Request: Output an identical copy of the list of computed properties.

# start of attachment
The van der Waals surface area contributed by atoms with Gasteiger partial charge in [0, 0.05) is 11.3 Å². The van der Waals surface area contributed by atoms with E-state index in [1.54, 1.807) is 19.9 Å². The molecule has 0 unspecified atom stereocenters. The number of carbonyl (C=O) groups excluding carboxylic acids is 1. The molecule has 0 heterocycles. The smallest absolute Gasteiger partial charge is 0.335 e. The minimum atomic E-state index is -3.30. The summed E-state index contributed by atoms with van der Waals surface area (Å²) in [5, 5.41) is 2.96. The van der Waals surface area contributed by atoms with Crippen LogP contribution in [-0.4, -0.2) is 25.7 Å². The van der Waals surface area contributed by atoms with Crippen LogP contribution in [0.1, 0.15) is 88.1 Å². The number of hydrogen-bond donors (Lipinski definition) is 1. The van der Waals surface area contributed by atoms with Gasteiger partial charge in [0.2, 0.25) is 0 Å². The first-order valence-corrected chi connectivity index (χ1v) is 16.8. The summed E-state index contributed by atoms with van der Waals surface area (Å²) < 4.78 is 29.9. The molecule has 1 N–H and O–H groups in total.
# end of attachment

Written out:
The van der Waals surface area contributed by atoms with Gasteiger partial charge in [0, 0.05) is 11.3 Å². The van der Waals surface area contributed by atoms with E-state index in [1.54, 1.807) is 19.9 Å². The molecule has 0 unspecified atom stereocenters. The number of carbonyl (C=O) groups excluding carboxylic acids is 1. The molecule has 0 heterocycles. The smallest absolute Gasteiger partial charge is 0.335 e. The minimum atomic E-state index is -3.30. The summed E-state index contributed by atoms with van der Waals surface area (Å²) in [5, 5.41) is 2.96. The van der Waals surface area contributed by atoms with Crippen LogP contribution in [-0.4, -0.2) is 25.7 Å². The van der Waals surface area contributed by atoms with Crippen LogP contribution in [0.1, 0.15) is 88.1 Å². The number of hydrogen-bond donors (Lipinski definition) is 1. The van der Waals surface area contributed by atoms with Gasteiger partial charge in [0.2, 0.25) is 0 Å². The first-order valence-corrected chi connectivity index (χ1v) is 16.8. The summed E-state index contributed by atoms with van der Waals surface area (Å²) < 4.78 is 29.9. The molecule has 1 N–H and O–H groups in total.